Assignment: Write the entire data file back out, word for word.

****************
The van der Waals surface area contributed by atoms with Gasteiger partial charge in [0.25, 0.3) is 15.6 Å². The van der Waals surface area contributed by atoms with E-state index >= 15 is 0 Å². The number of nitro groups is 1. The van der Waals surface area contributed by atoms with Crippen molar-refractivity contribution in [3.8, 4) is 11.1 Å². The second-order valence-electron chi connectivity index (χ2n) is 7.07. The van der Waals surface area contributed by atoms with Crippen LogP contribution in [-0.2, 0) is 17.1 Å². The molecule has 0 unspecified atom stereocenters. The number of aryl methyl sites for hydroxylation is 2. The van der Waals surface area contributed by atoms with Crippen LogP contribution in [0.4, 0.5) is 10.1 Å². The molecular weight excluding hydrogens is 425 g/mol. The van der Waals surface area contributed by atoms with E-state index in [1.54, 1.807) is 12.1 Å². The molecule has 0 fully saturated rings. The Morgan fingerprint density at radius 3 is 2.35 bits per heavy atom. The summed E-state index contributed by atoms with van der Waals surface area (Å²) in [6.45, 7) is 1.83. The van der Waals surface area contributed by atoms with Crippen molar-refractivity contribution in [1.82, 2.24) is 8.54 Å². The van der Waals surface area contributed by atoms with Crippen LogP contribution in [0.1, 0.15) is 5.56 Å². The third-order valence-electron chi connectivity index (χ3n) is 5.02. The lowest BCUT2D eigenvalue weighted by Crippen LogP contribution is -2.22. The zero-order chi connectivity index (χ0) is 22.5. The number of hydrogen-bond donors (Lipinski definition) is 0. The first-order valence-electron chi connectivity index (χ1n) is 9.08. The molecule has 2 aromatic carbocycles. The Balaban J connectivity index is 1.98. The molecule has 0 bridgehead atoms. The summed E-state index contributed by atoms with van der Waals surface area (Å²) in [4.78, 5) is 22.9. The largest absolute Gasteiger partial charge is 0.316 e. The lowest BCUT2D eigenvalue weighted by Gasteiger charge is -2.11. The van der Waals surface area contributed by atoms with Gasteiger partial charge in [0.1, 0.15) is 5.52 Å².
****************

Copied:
The van der Waals surface area contributed by atoms with Gasteiger partial charge in [0.25, 0.3) is 15.6 Å². The van der Waals surface area contributed by atoms with E-state index >= 15 is 0 Å². The number of nitro groups is 1. The van der Waals surface area contributed by atoms with Crippen molar-refractivity contribution in [3.8, 4) is 11.1 Å². The second-order valence-electron chi connectivity index (χ2n) is 7.07. The van der Waals surface area contributed by atoms with Crippen LogP contribution in [-0.2, 0) is 17.1 Å². The molecule has 0 unspecified atom stereocenters. The number of aryl methyl sites for hydroxylation is 2. The van der Waals surface area contributed by atoms with Crippen LogP contribution in [0.4, 0.5) is 10.1 Å². The molecular weight excluding hydrogens is 425 g/mol. The van der Waals surface area contributed by atoms with E-state index in [1.54, 1.807) is 12.1 Å². The molecule has 0 fully saturated rings. The Morgan fingerprint density at radius 3 is 2.35 bits per heavy atom. The summed E-state index contributed by atoms with van der Waals surface area (Å²) in [6.45, 7) is 1.83. The van der Waals surface area contributed by atoms with Crippen molar-refractivity contribution in [1.82, 2.24) is 8.54 Å². The van der Waals surface area contributed by atoms with Crippen LogP contribution in [0.1, 0.15) is 5.56 Å². The third-order valence-electron chi connectivity index (χ3n) is 5.02. The lowest BCUT2D eigenvalue weighted by Crippen LogP contribution is -2.22. The zero-order chi connectivity index (χ0) is 22.5. The number of hydrogen-bond donors (Lipinski definition) is 0. The first-order valence-electron chi connectivity index (χ1n) is 9.08. The molecule has 2 aromatic carbocycles. The Balaban J connectivity index is 1.98. The molecule has 0 bridgehead atoms. The summed E-state index contributed by atoms with van der Waals surface area (Å²) in [4.78, 5) is 22.9. The largest absolute Gasteiger partial charge is 0.316 e. The lowest BCUT2D eigenvalue weighted by Gasteiger charge is -2.11. The van der Waals surface area contributed by atoms with Gasteiger partial charge in [0.1, 0.15) is 5.52 Å².